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Roadblock

Roadblock(1951)

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Warner Archive has served up a tasty film noir morsel with Roadblock (1951), a little B movie from RKO that moves swiftly and entertainingly through its 73 minutes. Charles McGraw is superb as an honest insurance investigator named Joe Peters who turns crooked in order -- of course! -- to get the girl, Diane, played by Joan Dixon. Diane has fallen in with local gangster Kendall Webb (Lowell Gilmore), whom Joe approaches to pull off a daring heist with a seemingly foolproof alibi. Needless to say, things don't go quite according to plan.

The appeal of Roadblock lies in a tight, well-paced plot, killer hardboiled dialogue, and the presence of Charles McGraw, who was never a major star but left strong impressions in film after film due to his imposing presence, scowling visage, and most importantly his unforgettable, gravelly voice. McGraw's persona also made him entirely convincing both as a virtuous cop figure and as a contemptible villain, which is a key reason his transformation here from one to the other is so believable. Among McGraw's many other film noir credits are supporting roles in films like The Killers (1946), The Gangster (1947), Reign of Terror (1949) and Border Incident (1949), and leads in the B noirs Armored Car Robbery (1950) and The Narrow Margin (1952) -- an impressive list of noir titles indeed.

But McGraw in Roadblock further brings a sense of tender pathos, loneliness, and sympathy to his portrayal of the lovesick Joe Peters, who ignores any sense of reason and instead dooms himself to oblivion, all for the sake of a dishy dame... and it's here that the movie's true "noir" sensibility can be felt. In one scene (set in a room with a Christmas tree), Joe tells Diane, "I want you so bad I can't think straight. You're what I want for Christmas, the day after, the fourth of July, Saturday nights, all the days there are." Diane's classic response is equally emblematic of film noir, and its cruel dames who drive these poor saps insane: "And I want you, Joe... but not as an insurance cop making 350 a month!"

Joan Dixon, who had a short acting career in the 1950s, is better when she's the conniving femme fatale in the first half of this picture than she is as the reformed good girl in the second half, but she gets the job done. (Another sarcastic exchange she has with McGraw: "Someday you'll want something nice and expensive you can't afford." "Like what?" "Like me.") Character actor Lowell Gilmore comes off appealingly as an oily villain, looking like sort of a cross between Otto Kruger and Gary Merrill, and Louis Jean Heydt, as McGraw's 100% honest partner, is convincing.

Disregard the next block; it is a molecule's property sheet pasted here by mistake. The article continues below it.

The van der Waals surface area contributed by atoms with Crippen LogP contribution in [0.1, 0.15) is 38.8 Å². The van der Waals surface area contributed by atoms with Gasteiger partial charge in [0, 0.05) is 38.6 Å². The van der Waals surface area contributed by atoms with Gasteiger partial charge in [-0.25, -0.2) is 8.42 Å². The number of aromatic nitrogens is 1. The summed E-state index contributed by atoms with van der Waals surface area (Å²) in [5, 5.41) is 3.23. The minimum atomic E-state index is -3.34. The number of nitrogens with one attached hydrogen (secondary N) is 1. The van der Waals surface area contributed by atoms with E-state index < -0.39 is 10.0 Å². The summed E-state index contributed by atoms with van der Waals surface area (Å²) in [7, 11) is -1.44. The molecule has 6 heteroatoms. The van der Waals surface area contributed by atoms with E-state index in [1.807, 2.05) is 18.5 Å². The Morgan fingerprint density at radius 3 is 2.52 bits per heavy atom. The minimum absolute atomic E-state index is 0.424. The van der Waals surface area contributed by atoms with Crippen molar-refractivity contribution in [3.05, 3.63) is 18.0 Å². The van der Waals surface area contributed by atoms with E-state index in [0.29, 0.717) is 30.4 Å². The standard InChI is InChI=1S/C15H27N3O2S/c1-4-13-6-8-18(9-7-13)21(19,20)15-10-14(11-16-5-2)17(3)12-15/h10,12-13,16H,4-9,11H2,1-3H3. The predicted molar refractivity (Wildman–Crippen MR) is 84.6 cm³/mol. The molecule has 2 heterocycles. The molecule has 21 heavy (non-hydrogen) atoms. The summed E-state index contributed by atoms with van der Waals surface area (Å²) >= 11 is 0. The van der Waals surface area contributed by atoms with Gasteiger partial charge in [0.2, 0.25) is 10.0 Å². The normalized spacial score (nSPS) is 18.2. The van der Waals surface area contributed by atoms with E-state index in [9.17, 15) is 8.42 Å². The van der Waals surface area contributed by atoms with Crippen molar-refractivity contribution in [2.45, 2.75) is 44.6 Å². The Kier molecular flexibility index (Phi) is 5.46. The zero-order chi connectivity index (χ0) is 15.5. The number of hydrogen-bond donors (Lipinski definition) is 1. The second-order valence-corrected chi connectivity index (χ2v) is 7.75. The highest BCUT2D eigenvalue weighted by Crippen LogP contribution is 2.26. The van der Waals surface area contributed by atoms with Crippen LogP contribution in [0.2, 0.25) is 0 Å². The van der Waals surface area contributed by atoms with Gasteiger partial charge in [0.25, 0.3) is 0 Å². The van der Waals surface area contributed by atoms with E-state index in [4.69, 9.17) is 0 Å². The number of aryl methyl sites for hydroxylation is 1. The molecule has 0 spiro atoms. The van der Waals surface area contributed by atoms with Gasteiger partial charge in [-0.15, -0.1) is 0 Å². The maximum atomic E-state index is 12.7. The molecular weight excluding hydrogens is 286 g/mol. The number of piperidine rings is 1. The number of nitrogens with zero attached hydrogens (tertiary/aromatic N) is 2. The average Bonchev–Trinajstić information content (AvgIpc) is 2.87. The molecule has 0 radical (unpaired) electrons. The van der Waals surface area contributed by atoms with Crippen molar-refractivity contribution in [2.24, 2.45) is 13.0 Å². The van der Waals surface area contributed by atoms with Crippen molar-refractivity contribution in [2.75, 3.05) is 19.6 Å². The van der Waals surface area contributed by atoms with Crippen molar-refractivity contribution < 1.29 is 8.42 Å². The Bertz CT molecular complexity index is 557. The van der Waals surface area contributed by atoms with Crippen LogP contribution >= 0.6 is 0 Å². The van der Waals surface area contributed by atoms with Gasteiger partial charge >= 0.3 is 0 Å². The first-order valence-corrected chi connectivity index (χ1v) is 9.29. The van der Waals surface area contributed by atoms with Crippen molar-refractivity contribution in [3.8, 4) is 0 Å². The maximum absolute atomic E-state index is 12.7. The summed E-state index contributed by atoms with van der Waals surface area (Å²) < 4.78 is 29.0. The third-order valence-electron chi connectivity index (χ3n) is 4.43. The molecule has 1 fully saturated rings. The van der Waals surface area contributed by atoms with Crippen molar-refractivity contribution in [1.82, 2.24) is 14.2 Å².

As directed by Harold Daniels, Roadblock boasts lots of nice location work around Los Angeles, culminating in a car chase in L.A.'s cement riverbed, which in 1951 was a unique idea. Diane supplies a hoot of a line after Joe drives them down onto the riverbed: "Where does this highway take us?" she asks.

Daniels had a very minor filmmaking career -- Roadblock is probably his most notable picture -- but this little film claims four writers with major noir credentials worth mentioning. The story is credited to both Richard Landau, writer of The Crooked Way (1949), and the famous Geoffrey Homes (aka Daniel Mainwaring), writer of Out of the Past (1947) and The Tall Target (1951). And the screenplay is credited to both Steve Fisher -- Dead Reckoning (1947), Lady in the Lake (1947), City That Never Sleeps (1953), Hell's Half Acre (1954) -- and George Bricker, writer of The Whip Hand (1951) and Loophole (1954).

Roadblock has not been remastered for Warner Archive's DVD-R, but picture and sound are acceptable. There are no extras, not even a trailer, but the movie is solid as an anvil, and this is a disc well worth adding to your collection.

By Jeremy Arnold